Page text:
Conan the Barbarian (2011)

Conan the Barbarian (2011)

With the family out in Japan, a small bit of free time opened up for such luxuries as movies. Or, at least, movies targeted at a demographic over age ten. I’ve had a promo DVD of Conan sitting around since my brief fling in film-related work and figured it was time to give it a try. A good thing the children were out as well, since this quickly earns its R rating. (One would certainly expect that, considering the source material.) Keeping in mind that I don’t watch many movies anymore and am not qualified to be a “film critic,” I had a few thoughts.

I haven’t read the entirety of the Conan canon, but enough of the Robert Howard stories to respect them for being more than their pulp origins might suggest. It’s not Sarte, but there’s a touch of philosophy, social criticism, and, to be honest, some troubling attitudes in the stories underneath the kinetic action. The original film adaptation strips out most of the former, doubles down on the latter, but still finds itself a deserved cult classic. It also led to pale imitations like The Beastmaster and Krull, for which we may praise or condemn; mileage may vary, possibly in direct proportion to viewer alcohol consumption.

The 2011 version of Conan utters a sentence or two that might be construed as sociology, but mostly he just glares. Smolderingly so. This version is even more gleefully violent than the last, with bewilderingly inventive ways to obliterate characters and less story between the bloodletting. Finally, there are nods towards diversity and gender equality, but they are Hollywood nods. We’ll talk more about this later.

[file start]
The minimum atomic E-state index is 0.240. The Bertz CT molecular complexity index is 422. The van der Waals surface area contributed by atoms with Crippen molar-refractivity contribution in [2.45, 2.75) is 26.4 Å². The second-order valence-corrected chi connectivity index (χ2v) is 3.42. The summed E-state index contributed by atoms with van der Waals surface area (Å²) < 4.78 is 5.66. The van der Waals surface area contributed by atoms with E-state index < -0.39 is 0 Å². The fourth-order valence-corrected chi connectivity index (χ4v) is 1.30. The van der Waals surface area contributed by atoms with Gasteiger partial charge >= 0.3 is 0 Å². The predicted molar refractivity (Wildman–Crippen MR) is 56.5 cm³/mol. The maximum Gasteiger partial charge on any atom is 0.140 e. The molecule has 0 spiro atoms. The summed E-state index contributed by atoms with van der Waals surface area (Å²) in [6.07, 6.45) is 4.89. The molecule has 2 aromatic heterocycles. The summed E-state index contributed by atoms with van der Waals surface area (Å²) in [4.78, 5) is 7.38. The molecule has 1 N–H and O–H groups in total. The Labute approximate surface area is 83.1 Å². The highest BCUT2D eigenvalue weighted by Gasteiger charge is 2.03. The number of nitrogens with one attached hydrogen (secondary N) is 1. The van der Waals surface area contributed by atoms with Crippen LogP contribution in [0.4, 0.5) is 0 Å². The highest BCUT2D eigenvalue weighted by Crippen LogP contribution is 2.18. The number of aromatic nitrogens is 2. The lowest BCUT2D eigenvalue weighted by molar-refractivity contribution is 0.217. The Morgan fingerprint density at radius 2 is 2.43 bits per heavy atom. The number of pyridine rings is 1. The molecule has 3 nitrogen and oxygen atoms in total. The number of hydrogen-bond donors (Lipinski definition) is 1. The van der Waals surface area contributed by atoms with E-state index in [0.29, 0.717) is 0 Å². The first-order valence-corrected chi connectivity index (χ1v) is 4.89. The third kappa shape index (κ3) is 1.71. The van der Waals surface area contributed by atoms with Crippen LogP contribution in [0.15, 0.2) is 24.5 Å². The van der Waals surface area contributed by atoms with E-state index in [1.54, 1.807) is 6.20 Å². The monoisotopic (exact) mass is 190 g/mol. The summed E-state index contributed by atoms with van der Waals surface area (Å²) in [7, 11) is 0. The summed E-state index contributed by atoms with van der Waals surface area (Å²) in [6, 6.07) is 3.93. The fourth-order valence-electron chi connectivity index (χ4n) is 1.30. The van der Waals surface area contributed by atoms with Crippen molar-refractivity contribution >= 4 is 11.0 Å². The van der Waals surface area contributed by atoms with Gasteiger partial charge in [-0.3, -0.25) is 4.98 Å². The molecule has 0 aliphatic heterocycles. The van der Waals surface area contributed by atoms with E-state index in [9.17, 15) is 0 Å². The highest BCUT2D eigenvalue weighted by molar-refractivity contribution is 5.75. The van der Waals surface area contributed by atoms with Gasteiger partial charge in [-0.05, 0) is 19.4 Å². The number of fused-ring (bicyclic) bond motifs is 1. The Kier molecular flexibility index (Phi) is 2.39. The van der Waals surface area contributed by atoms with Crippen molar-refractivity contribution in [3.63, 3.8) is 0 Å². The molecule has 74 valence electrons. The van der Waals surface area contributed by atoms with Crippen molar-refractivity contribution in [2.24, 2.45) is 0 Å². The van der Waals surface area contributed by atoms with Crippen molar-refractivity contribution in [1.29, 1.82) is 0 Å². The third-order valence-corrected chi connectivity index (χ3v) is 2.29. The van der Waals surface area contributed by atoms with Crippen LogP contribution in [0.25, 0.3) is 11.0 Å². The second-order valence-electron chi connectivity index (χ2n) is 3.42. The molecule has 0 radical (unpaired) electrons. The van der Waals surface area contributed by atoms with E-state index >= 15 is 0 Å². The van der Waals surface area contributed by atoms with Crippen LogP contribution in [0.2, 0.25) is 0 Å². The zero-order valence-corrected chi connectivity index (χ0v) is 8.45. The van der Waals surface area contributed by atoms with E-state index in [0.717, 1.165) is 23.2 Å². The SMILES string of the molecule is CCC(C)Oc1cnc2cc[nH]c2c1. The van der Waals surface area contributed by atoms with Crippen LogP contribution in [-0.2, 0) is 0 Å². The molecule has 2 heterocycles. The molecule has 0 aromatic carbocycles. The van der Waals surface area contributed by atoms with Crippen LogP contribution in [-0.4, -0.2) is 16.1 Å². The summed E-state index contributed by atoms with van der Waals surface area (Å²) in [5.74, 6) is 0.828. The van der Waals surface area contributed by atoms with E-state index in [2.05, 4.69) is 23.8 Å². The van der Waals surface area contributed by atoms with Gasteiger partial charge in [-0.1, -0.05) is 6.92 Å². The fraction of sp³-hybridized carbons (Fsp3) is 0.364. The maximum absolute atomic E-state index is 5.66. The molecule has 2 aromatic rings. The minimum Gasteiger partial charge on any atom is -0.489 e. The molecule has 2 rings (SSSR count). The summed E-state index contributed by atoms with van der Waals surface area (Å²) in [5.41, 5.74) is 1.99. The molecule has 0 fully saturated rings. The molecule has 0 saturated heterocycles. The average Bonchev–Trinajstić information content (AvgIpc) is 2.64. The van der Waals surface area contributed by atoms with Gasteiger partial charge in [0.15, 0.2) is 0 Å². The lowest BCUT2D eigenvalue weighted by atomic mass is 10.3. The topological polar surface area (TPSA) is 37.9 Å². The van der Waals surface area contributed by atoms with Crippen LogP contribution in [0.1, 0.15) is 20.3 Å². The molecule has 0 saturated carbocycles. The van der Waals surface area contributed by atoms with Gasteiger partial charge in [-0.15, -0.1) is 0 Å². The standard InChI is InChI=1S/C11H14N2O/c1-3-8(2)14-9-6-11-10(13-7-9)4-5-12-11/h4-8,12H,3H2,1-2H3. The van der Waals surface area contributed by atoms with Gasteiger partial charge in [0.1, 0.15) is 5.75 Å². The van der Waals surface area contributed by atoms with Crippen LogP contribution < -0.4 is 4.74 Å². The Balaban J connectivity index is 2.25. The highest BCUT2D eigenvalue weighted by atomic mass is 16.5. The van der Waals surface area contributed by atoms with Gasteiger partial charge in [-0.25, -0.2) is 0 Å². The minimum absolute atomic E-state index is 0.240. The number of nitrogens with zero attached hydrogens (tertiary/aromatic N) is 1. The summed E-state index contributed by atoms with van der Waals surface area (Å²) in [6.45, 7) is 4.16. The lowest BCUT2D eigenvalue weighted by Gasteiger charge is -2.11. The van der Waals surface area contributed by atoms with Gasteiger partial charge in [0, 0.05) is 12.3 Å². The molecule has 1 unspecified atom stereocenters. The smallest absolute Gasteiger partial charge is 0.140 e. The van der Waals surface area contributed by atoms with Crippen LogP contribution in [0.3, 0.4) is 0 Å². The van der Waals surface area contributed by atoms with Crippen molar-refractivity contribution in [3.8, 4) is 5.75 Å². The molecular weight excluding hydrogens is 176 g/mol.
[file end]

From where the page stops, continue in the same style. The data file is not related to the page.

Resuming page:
To give the film some credit, the scenery is fantastic. The villages, cities, camps, castles, and nature in between are diverse and beautiful. One might even suspect that parts of the screenwriting budget were requisitioned for props and locations. Unfortunately, all of the eye candy feels like it’s in the same neighborhood; somehow the sense of a vast world is completely lost. I don’t know how exactly one would change this, but the something about the pacing or editing gives the feeling that one location is a quick hike from another. Desert slave camp today, mountain monastery tomorrow.

There isn’t much to say about the plot. It is utterly predictable and riddled with holes, but anymore, I expect nothing less from Hollywood. To be honest, I don’t know how one would cram a coherent, large-scale story into just two hours, and clearly, not many writers or directors do either. We can give movie makers a pass and acknowledge this, but I don’t think that’s fair. With the budgets the go into these projects, Hollywood should be able to afford the very best writers. After all, isn’t storytelling the foundation? If I excuse Conan because making a tight, consistent, and epic plot is difficult, there’s really no point in ever watching movies. I want to hold these to a higher standard, just like I demand the best from the books I read.